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Oracle GlassFish Server High Availability Administration Guide
Release 3.1.2

Part Number E24934-01
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10 Configuring High Availability Session Persistence and Failover

This chapter explains how to enable and configure high availability session persistence.

Overview of Session Persistence and Failover

GlassFish Server provides high availability session persistence through failover of HTTP session data and stateful session bean (SFSB) session data. Failover means that in the event of an server instance or hardware failure, another server instance in a cluster takes over a distributed session.

For example, Java EE applications typically have significant amounts of session state data. A web shopping cart is the classic example of session state. Also, an application can cache frequently-needed data in the session object. In fact, almost all applications with significant user interactions need to maintain session state.


When using high availability session persistence together with a load balancer, use a load balancer that includes session-based stickiness as part of its load-balancing algorithm. Otherwise, session data can be misdirected or lost. An example of a load balancer that includes session-based stickiness is the Loadbalancer Plug-In available in Oracle GlassFish Server.

The following topics are addressed here:


A distributed session can run in multiple Oracle GlassFish Server instances, if:

  • Each server instance has access to the same session state data. GlassFish Server supports in-memory session replication on other servers in the cluster for maintaining HTTP session and stateful session bean data. In-memory session replication is enabled by default for GlassFish Server clustered environments if the Group Management Service is enabled.

    The use of in-memory replication requires the Group Management Service (GMS) to be enabled. For more information about GMS, see Group Management Service.

    If server instances in a cluster are located on different hosts, ensure that the following prerequisites are met:

    • To ensure that GMS and in-memory replication function correctly, the hosts must be on the same subnet.

    • To ensure that in-memory replication functions correctly, the system clocks on all hosts in the cluster must be synchronized as closely as possible.


    GlassFish Server 3.1.2 does not support High Availability Database (HADB) configurations. Instead, use in-memory replication, as described in High Availability Session Persistence.

  • Each server instance has the same distributable web application deployed to it. The web-app element of the web.xml deployment descriptor file must contain the distributable element.

  • The web application uses high-availability session persistence. If a non-distributable web application is configured to use high-availability session persistence, the server writes an error to the log file.

  • The web application must be deployed using the deploy or deploydir subcommand with the --availabilityenabled option set to true. For more information on these subcommands, see deploy(1) and deploydir(1).


When configuring session persistence and failover, note the following restrictions:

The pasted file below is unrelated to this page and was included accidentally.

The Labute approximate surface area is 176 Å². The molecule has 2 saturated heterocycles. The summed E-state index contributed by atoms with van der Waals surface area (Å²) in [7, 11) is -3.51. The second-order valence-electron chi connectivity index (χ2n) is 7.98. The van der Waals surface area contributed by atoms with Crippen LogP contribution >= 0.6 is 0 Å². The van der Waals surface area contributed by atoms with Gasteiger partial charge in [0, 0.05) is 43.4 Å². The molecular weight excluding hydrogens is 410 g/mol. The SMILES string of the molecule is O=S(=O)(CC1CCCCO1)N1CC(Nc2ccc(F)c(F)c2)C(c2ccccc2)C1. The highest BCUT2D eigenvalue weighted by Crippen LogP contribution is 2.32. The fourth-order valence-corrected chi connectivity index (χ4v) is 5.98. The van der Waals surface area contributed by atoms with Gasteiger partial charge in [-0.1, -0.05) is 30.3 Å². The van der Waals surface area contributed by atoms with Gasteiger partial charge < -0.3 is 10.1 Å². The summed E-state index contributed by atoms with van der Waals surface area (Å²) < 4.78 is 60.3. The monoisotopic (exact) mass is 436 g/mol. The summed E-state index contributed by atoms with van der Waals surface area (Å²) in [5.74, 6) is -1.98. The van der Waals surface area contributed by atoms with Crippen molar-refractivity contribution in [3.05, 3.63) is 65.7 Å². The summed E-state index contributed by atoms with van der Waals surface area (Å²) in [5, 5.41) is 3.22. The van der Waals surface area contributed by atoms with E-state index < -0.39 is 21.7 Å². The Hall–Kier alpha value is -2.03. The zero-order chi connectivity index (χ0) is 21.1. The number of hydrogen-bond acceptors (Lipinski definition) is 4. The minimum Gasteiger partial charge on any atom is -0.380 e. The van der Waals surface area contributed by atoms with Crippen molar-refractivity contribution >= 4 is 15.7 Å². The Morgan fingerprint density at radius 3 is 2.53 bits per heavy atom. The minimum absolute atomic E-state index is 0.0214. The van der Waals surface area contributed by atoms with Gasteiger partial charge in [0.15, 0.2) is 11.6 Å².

• When a session fails over, any references to open files or network connections are lost. Applications must be coded with this restriction in mind.

  • EJB Singletons are created for each server instance in a cluster, and not once per cluster.

  • The high availability session persistence service is not compatible with dynamic deployment, dynamic reloading, and autodeployment. These features are for development, not production environments, so you must disable them before enabling the session persistence service. For information about how to disable these features, see the Oracle GlassFish Server Application Deployment Guide.

  • GlassFish Server 3.1.2 does not support High Availability Database (HADB) configurations. Instead, use in-memory replication, as described in High Availability Session Persistence.

  • You can only bind certain objects to distributed sessions that support failover. Contrary to the Servlet 2.4 specification, GlassFish Server 3.1.2 does not throw an IllegalArgumentException if an object type not supported for failover is bound into a distributed session.

    You can bind the following objects into a distributed session that supports failover:

    • Local home and object references for all EJB components.

    • Colocated stateless session, stateful session, or entity bean reference .

    • Distributed stateless session, stateful session, or entity bean reference.

    • JNDI Context for InitialContext and java:comp/env.

    • UserTransaction objects. However, if the instance that fails is never restarted, any prepared global transactions are lost and might not be correctly rolled back or committed.

    • Serializable Java types.

  • You cannot bind the following object types into sessions that support failover:

    • JDBC DataSource

    • Java Message Service (JMS) ConnectionFactory and Destination objects

    • JavaMail Session

    • Connection Factory

    • Administered Objects

    • Web service reference

    In general, for these objects, failover will not work. However, failover might work in some cases, if for example the object is serializable.